Home Government County Gov. Herbert seeks Morgan County’s input on rural economic development priorities

Gov. Herbert seeks Morgan County’s input on rural economic development priorities


All seven members of the Morgan County Council were able to attend a rare meeting with Utah Gov. Gary Herbert Jan. 2 to discuss rural economic development priorities.

“It is a tremendous opportunity to sit with the governor.  He manages the state very well and is concerned with the health of rural counties.  It went very well,” Councilman John Barber said.  “The governor listened intently and was positive about where Morgan County is in relationship to rural counties.”

Attending were The Morgan County Council; Linda Gillmor, director for the Office of Rural Development for the Governor’s Office of Economic Development (GOED); Carlos Braceras, Utah Department of Transportation (UDOT) director; Ginger Chinn, managing director of business services for GOED; representatives from the World Trade Center Utah; the head of state parks; representatives of the Utah Department of Natural Resources; and the governor’s staff.

Because the council and county employees spent months “honing” a strategic plan passed by the council in February of 2016, Barber said “the council was very prepared. Talking with several senior officials from GOED after the meeting, the comments were how prepared we were.”

Barber said the governor commented on how Morgan is where people from the Wasatch Front are moving because of its way of life. “He was impressed with the work we have done in managing growth and with our efforts in the entire county in a number of areas.”

Among those were efforts to bring fiber high speed Internet to the entire county and economic development efforts with existing businesses, especially securing grants and participating in business education.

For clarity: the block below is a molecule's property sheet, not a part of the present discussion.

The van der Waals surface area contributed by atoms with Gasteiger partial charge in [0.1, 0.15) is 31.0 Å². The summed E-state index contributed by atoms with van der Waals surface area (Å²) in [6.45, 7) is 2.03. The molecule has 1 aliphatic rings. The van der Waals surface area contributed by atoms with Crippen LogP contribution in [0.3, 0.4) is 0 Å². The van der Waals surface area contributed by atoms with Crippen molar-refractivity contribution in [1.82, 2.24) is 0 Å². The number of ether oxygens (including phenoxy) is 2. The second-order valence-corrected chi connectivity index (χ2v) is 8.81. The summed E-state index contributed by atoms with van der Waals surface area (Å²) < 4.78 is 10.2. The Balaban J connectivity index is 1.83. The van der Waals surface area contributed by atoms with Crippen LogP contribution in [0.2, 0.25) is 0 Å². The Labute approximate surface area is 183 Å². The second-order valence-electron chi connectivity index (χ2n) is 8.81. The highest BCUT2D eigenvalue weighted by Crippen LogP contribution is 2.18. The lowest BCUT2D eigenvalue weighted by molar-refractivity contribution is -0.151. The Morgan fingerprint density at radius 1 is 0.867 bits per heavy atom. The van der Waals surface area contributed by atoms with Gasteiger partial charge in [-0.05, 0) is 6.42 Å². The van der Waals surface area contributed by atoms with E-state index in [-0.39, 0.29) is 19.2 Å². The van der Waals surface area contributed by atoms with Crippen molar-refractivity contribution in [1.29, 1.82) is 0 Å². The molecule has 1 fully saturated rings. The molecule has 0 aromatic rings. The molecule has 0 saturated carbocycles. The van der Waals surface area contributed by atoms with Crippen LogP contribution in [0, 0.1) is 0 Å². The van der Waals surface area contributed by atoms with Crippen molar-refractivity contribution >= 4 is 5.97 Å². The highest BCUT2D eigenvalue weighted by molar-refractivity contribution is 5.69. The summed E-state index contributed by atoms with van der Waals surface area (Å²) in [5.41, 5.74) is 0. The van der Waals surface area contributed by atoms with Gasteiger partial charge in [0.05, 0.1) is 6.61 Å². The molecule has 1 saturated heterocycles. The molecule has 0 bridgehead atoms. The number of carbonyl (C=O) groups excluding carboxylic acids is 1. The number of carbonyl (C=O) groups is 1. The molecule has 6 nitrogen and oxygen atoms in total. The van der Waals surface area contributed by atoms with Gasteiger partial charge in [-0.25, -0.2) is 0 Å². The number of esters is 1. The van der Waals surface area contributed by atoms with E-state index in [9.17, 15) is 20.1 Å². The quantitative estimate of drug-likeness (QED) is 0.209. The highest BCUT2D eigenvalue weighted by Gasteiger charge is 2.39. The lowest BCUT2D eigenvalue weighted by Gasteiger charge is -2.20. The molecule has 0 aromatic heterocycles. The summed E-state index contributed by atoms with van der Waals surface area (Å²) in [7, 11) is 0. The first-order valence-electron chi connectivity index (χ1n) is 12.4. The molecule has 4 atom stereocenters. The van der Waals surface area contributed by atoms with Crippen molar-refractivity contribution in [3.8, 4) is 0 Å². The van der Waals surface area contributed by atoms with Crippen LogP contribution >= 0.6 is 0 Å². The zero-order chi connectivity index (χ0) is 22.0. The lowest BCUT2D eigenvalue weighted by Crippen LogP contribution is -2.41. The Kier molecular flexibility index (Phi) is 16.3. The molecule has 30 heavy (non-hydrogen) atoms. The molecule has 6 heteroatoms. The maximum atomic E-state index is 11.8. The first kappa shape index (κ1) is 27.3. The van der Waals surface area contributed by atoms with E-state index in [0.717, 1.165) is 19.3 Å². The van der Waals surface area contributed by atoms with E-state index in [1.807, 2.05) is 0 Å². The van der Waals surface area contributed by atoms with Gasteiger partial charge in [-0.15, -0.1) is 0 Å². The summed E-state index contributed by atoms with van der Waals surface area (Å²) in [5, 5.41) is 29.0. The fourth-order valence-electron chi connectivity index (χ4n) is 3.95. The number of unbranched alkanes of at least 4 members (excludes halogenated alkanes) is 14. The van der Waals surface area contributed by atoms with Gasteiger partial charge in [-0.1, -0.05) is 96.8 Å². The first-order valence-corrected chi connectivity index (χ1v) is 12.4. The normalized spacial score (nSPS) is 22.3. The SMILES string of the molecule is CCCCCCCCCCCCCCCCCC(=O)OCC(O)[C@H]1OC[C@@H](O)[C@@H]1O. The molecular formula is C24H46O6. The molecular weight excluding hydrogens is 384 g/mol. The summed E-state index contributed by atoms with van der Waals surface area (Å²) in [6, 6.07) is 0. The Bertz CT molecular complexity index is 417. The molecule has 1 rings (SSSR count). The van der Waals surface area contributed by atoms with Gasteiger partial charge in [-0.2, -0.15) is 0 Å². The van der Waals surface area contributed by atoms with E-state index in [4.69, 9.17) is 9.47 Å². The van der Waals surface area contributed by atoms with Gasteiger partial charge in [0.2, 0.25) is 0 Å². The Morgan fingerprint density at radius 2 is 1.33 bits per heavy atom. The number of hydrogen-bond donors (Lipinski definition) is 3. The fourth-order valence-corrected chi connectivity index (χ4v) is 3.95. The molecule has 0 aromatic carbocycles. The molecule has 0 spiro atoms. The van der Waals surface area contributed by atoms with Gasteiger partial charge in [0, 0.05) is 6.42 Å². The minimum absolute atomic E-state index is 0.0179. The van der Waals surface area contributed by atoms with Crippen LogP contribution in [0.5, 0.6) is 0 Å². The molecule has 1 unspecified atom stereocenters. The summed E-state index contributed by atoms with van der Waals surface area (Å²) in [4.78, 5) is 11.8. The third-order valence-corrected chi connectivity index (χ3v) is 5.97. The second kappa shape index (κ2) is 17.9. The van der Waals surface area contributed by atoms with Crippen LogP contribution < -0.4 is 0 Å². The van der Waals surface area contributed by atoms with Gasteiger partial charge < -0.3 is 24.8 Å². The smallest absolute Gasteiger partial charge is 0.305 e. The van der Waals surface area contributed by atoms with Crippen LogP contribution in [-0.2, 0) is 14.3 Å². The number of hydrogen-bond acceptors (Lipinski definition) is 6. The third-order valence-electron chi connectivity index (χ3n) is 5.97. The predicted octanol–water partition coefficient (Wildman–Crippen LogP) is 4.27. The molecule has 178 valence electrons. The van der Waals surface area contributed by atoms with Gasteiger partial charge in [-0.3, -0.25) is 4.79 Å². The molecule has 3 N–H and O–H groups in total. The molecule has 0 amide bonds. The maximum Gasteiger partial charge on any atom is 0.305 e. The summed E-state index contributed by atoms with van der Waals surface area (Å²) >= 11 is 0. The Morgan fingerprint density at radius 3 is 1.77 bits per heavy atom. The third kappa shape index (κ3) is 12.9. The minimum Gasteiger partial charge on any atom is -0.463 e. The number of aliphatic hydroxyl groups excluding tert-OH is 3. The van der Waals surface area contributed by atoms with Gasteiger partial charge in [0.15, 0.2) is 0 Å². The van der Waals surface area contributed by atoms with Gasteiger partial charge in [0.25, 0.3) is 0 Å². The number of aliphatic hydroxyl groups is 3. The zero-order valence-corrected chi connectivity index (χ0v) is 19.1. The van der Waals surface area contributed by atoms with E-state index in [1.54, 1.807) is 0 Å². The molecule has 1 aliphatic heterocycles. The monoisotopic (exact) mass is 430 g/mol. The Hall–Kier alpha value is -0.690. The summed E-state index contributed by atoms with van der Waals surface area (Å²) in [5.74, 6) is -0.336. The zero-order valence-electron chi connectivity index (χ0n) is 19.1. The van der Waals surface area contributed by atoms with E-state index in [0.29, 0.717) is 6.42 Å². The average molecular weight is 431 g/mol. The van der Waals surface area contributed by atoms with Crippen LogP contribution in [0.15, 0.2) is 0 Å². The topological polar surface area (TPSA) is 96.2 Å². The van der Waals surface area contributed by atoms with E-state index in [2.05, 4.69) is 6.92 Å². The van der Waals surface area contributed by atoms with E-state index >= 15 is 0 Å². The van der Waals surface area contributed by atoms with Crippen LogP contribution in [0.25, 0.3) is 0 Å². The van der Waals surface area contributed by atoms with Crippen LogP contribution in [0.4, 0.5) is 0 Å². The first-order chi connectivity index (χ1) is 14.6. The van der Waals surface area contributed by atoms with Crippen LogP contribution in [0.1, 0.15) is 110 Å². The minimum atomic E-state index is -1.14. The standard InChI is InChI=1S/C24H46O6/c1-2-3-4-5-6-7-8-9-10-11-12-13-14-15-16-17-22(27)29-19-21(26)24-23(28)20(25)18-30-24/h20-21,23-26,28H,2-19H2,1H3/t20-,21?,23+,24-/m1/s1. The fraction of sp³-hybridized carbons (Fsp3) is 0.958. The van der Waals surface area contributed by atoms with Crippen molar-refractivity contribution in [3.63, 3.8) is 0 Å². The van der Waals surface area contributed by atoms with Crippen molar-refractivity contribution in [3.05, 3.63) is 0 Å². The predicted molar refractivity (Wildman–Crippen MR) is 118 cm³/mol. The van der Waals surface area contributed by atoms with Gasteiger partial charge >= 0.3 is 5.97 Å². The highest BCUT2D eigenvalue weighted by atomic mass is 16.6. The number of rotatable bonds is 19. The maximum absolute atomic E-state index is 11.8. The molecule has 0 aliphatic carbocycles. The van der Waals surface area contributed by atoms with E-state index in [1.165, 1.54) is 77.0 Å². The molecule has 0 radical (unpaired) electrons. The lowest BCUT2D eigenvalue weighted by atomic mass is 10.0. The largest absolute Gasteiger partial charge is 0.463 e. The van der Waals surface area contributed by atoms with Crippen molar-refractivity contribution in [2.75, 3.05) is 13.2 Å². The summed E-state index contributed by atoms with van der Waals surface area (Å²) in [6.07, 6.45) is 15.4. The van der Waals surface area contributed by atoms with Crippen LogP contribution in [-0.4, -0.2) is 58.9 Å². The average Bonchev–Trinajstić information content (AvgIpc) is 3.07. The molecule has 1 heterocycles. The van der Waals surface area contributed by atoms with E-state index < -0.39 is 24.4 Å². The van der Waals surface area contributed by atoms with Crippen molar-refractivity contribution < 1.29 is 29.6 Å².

Councilwoman Tina Cannon said it can be difficult for rural counties to get transportation funding for projects like the Mountain Green interchange because UDOT currently funds project based on traffic counts alone. 

“This current funding formula places rural Utah at a distinct disadvantage of road projects when compared to projects along the Wasatch Front,” she said.  “Currently the Transportation Commission is allowed to consider additional criteria for projects including economic impact, recreation impacts, and congestion mitigation to designate funding for projects.  This is crucial for Rural Utah, and the council encouraged the governor to continue to support the Transportation Commission’s ability to use this type of analysis.

“Currently, the legislature is working through a similar type of funding recommendation brought forward through the Transportation Governance and Funding Task Force (SB174),” Cannon continued.  “We expressed our support for the recommendations of the Task Force and emphasized the impact on Rural Utah.  Transportation infrastructure is so critical to the economics of Morgan County.”

The council also asked the governor to protect Morgan’s B&C road fund allocations.

Barber said the governor asked that state agencies reach out to Morgan County concerning broadband; infrastructure such as a full freeway interchange in Mountain Green; business expansion and retention funding; outdoor recreation and support for Weber River usage; and the rural planning organization with upper Ogden Valley, a joint effort between Weber and Morgan counties to address transportation needs with the Wasatch Front Regional Council and UDOT.

“I think we have great direction for the people of the entire county,” Barber said.  “We are in a good place right now and need to continue the efforts to be good neighbors with the surrounding counties.”

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